By Sebastien & Sheila Centner | Eatertainment Events & Catering
Setting the table, whether it comes to décor or dishes, can be stressful for any host. The more you entertain the better you will get at it, but we always like to help speed up that process by sharing some of the knowledge we’ve accumulated over the past decade or so – both from entertaining ourselves and through our company, Eatertainment Events & Catering.
We are thrilled to be sharing some table-setting basics, along with some of our favourite tips.
To begin with, we always like to set the table properly, whether we are hosting a formal or casual meal for friends, colleagues or family. It almost doesn’t matter what you are serving; even if it’s take-out, a properly set table sets the stage and makes your guests feel special.
Sebastien’s mother Maryvone passed down to us not only her love of entertaining, but also the European tradition of setting a beautiful table for any occasion. Now even our boys always set the table with us, as it’s a great way to spend time together, gives them a sense of pride and ownership over the occasion, and of course it’s a great thing to learn and be able to pass on to the next generation of hosts!
Another important element to setting the table is where to seat each guest. Our sons, Colsen and Logan, are also in charge of the seating plan and deciding who will sit next to whom. The goal is always to encourage conversation and foster new connections, all while keeping in mind to have a familiar face close enough that everyone feels comfortable.
The Perfect Table
A properly set table is the first step to wowing guests with your hosting know-how. But between knowing what cutlery should be used and where, how many and what type of glasses are needed, and all the other elements that come into play, setting the table properly can get overwhelming quickly.
While it’s true there is an art to table setting, it can actually be quite simple once you learn a few basics. We’ve included examples of some of the most popular settings to cover you for most occasions. But before we even get to these, remember some of the foundations of setting the table:
Cutlery should always be placed based on the courses being served, from the outside inwards. No matter the occasion or guest list, if you always start with the outermost cutlery and work your way in, you should be safe.
Generally speaking, while the practice of pre-placing dishes at each setting is perfect for starting off the meal, you will invariably need to remove those dishes to plate the food (unless, of course, the meal is served family or buffet style). Keep this in mind as you set the table to ensure you aren’t trying to wash dishes in between courses.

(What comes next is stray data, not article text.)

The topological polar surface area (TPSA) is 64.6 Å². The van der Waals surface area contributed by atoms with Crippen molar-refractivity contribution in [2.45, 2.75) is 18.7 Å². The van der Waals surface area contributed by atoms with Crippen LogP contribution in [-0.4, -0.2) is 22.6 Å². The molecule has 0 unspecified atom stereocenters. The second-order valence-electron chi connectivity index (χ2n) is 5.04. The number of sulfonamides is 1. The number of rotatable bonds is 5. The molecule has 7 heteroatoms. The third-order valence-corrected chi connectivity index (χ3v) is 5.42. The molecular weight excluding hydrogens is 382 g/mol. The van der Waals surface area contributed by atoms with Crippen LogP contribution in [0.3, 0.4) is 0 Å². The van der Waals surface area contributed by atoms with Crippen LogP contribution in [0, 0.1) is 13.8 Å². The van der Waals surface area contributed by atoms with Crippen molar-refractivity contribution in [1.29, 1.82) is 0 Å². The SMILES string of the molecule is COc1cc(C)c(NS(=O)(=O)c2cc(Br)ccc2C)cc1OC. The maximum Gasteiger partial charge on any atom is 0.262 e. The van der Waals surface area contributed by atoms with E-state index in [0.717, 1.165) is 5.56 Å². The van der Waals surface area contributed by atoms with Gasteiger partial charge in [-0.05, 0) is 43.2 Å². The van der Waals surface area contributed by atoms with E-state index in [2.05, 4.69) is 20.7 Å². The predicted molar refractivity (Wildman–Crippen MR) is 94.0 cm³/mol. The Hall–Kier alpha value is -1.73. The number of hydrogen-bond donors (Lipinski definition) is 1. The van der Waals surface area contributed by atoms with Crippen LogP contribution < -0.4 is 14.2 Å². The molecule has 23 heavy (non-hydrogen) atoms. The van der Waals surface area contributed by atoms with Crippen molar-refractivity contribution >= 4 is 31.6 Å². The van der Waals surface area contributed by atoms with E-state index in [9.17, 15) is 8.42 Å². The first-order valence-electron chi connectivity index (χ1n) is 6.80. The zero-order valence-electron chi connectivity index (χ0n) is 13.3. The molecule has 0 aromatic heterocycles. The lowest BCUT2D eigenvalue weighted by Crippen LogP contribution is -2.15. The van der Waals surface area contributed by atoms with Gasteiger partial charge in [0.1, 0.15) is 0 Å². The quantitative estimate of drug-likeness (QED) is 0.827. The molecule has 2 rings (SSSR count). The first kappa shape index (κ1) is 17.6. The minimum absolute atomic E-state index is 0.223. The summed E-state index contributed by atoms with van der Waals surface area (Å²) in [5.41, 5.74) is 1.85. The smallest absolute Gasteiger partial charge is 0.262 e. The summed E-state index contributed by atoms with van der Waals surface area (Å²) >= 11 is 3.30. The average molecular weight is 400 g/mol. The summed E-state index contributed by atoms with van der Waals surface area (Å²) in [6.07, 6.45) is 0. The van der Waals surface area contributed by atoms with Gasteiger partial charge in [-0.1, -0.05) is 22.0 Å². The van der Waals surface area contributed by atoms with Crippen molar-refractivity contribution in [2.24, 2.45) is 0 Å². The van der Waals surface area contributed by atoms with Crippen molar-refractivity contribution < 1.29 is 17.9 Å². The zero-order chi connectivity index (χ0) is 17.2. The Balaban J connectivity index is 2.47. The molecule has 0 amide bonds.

Unless your meal includes swapping from white to red (or vice versa), in which case you might need multiple wine glasses matched to each type of wine you are serving, there is nothing wrong with keeping it simple and using a water glass and a single wine glass for guests to use, whether they choose white or red wine.
Placecards are especially useful when hosting more than four guests. They should be placed in advance, and consider what we mentioned earlier about fostering conversation while also making people comfortable.
The first thing people do when they sit down is reach for the napkin. So placing the napkin underneath the forks can create quite a bit of noise and the occasional dropped fork as guests pull out their napkin for use. Placing it on top or underneath the plate can eliminate this awkward moment.
Large plate, fork and butter knife (a sharper knife likely won’t be needed), spoon for oats or cereal, coffee cup, juice/water glass, side plate.
Large plate, salad fork, fork and knife, soup spoon, juice/water glass, side plate.
Small starter plate, large dinner plate, salad fork, fork and knife, soup spoon, dessert spoon, juice/water glass, wine glass, side plate with butter knife (for bread).
Large plate, small fork for starting items, fork and knife for main, spoon for oats or cereal, coffee cup, juice/water glass, wine or champagne flute for a mimosa, side plate.
Small starter plate, large dinner plate, salad fork, fork and knife, soup spoon, dessert spoon, juice/water glass, red and white wine glasses (typically one is removed once guest decides which they prefer), small side plate with butter knife (for bread), regular side plate.
A Few of Seb & Sheila’s Top Personal Tips
• If you and your guests are celebrating something special and you plan on making a toast, be sure to include champagne glasses, which should be placed furthest to the right to enable guests to easily raise their glasses.
• Instead of florals, consider using greenery from the garden as a quick way to add a pop of colour or freshness to any table. Layer the greenery under votive holders with floating candles for an inexpensive way to decorate your table.
• Don’t just save formal flatware, stemware or plateware for special occasions – if you’ve got it, use it!
• If you have special items that have sentimental meaning or were passed down from generation to generation, include them and use them as a great conversation starter: “my great-grandmother’s gravy boat ,” or “my mother’s favourite wine glasses.”
• Not everything has to match. Have fun with your table settings, add some whimsical items, or mix and match different patterns for a more eclectic feel.
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